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Breaking ground on new businesses for Huntridge Center

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One new project leads to another. That's the hope in the historic Huntridge neighborhood at E. Charleston and Maryland Parkway.

A local developer has been pouring money into the area for a couple of years, and today there are more signs of change and growth.

The Huntridge Shopping Center has been here for the better part of 60 years. And it's no secret that it was looking a little rough before the current owners bought it.

Now, improvements are being made, and longtime businesses know that is good for everybody.

If you want to learn what's truly happening in any neighborhood, the corner barbershop is a good place to start.

“When he told us they were going to break ground, we were all excited,” said Juan Medina, a barber at Hi-Rollers barber shop. “This has been here since the late '50s.”

And Hi-Rollers is no exception. Tucked into the back of Huntridge Shopping Center, Juan Medina says the business has been here for decades, and the surrounding area has had its share of challenges.

“We've seen stuff out there, like, oh my God,” said Medina. “But since Dapper took over everything is getting nicer, we're getting everything new. Like the Wing Stop.”

Medina is referring to J. Dapper, the developer who bought the center two years ago and immediately began making changes. Dapper is restoring historic signage and adding new businesses.

“We're kind of at that point now where the tide is turning,” said Dapper.

On Tuesday, workers celebrated the groundbreaking of two new restaurants with tacos and Bobbie sandwiches from Roberto’s and Capriotti’s, which are set to open here early next year.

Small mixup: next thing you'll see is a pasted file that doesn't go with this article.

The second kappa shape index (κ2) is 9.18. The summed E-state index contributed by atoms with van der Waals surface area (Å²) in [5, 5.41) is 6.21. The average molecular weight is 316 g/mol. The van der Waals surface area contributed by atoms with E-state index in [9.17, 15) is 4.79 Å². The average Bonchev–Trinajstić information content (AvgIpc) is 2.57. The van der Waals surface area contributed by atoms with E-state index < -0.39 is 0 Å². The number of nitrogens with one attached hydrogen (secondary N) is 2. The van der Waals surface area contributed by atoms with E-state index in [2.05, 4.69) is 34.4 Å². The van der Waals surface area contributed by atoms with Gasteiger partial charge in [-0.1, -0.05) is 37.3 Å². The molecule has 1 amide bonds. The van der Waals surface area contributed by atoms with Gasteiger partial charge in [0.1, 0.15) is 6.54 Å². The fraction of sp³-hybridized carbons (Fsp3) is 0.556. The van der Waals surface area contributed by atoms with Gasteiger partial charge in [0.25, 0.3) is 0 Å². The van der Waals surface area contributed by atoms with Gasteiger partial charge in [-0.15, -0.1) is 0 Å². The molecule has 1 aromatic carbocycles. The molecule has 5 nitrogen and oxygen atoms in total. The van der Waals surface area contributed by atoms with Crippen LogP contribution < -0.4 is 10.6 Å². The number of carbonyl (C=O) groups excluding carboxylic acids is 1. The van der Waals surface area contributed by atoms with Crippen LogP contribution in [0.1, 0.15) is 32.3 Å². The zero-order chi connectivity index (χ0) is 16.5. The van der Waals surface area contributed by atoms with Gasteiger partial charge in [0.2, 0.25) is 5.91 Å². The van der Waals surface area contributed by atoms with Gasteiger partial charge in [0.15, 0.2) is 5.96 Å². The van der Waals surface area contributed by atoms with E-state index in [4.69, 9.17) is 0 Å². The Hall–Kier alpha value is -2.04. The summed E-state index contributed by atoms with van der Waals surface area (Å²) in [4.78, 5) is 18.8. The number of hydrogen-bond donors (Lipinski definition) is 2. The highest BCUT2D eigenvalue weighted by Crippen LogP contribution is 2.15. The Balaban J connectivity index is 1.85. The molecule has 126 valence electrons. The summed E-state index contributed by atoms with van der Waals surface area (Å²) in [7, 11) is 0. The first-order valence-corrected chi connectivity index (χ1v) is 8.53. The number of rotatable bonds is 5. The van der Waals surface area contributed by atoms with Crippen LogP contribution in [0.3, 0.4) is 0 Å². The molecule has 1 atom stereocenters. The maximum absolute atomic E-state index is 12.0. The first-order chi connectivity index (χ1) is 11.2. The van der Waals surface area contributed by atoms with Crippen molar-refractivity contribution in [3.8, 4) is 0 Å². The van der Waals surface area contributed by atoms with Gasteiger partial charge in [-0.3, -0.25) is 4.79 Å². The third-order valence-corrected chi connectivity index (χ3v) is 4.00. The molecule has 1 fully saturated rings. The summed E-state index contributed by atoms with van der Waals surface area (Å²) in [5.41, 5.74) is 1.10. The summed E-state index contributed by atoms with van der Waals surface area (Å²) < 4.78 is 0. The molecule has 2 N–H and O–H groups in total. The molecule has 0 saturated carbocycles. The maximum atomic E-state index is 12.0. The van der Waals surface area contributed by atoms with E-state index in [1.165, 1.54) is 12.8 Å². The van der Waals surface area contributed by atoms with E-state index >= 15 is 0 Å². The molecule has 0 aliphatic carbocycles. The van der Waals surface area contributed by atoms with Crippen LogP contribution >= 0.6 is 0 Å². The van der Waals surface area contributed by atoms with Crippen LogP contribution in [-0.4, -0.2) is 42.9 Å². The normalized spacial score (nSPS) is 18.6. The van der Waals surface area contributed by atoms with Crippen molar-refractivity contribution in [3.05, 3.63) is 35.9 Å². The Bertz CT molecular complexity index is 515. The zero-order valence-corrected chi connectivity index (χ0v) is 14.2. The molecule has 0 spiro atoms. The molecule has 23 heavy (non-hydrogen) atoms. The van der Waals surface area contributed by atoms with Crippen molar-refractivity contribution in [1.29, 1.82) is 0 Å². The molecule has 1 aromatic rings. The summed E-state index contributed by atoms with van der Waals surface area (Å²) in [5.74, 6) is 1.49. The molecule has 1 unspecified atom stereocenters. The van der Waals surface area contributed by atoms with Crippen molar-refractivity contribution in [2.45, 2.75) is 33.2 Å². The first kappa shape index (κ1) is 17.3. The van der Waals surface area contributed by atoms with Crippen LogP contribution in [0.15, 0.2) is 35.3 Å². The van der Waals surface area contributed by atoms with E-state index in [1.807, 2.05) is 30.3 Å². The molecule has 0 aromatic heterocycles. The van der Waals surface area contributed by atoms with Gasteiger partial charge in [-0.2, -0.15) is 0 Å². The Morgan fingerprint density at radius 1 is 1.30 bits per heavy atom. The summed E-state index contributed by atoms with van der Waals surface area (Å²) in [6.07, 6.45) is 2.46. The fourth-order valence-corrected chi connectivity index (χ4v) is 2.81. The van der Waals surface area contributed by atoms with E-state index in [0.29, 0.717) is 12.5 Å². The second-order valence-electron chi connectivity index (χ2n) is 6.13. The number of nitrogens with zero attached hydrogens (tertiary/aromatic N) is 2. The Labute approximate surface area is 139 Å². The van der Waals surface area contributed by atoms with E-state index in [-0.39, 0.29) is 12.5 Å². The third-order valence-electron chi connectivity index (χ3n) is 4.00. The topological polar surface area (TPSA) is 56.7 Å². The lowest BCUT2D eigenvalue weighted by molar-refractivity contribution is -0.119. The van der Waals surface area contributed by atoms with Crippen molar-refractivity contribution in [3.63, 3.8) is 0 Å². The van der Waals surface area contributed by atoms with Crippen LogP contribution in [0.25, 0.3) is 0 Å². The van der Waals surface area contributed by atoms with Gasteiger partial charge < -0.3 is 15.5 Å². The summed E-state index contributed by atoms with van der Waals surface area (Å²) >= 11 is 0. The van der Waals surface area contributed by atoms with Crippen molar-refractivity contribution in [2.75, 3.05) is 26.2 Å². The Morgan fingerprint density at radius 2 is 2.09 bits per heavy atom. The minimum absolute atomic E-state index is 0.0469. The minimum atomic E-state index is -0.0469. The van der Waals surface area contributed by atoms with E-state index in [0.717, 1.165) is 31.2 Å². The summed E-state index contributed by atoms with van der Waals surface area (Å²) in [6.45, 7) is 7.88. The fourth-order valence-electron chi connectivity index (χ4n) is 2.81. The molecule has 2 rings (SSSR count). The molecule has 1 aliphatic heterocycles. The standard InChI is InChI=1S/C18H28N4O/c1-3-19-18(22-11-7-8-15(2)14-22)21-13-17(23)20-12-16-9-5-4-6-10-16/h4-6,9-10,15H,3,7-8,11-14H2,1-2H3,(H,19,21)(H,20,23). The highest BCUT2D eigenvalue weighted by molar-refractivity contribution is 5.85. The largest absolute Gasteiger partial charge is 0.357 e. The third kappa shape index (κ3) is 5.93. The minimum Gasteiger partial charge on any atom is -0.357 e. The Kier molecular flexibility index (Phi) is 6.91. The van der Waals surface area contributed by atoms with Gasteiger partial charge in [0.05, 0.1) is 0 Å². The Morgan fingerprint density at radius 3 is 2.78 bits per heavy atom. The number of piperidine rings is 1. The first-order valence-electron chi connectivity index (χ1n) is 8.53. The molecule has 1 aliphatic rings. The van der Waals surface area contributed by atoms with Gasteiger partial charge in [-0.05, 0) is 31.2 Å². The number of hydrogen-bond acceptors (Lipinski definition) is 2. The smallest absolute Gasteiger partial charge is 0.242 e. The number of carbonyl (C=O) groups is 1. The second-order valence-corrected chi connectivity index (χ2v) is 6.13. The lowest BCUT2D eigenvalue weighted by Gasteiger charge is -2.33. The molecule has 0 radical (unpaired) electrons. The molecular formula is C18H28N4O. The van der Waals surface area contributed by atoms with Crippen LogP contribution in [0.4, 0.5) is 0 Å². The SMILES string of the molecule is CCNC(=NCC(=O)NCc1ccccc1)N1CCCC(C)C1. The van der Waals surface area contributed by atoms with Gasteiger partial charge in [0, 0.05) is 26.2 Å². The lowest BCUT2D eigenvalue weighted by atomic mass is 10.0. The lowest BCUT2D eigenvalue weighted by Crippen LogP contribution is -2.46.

“When I was a kid, I used to come to the Farm Basket that was sitting right on this spot, and it hurt me to tear it down, but I knew it was going to make way for something amazing,” said Dapper.

To date, Dapper and his partner have invested more than $10 million remodeling Huntridge Center. He hopes other downtown property owners will make the same commitment.

And right across the street, the historic Huntridge Theater has always been on the radar.

“I would definitely love to be a part of [it], whether it's the redevelopment for the Huntridge, owning the Huntridge, whatever that may look like,” said Dapper. “At some point, something is going to happen. Change across the street. And we hope it's soon.”

“We have very little new because it's only been in the recent decade or so that people have been willing to invest in downtown,” says Councilman Bob Coffin.

As for the barber shop?

“It's always going to endure,” said Medina. “It's always going to be here.”

The faces and styles have changed, but the dedication to the neighborhood remained. And medina says the future is looking bright.

“I'm kinda waiting to see what's happening with the gas station,” said Medina. “They told us they're going to make it look like the '50s. We love that culture and stuff.”

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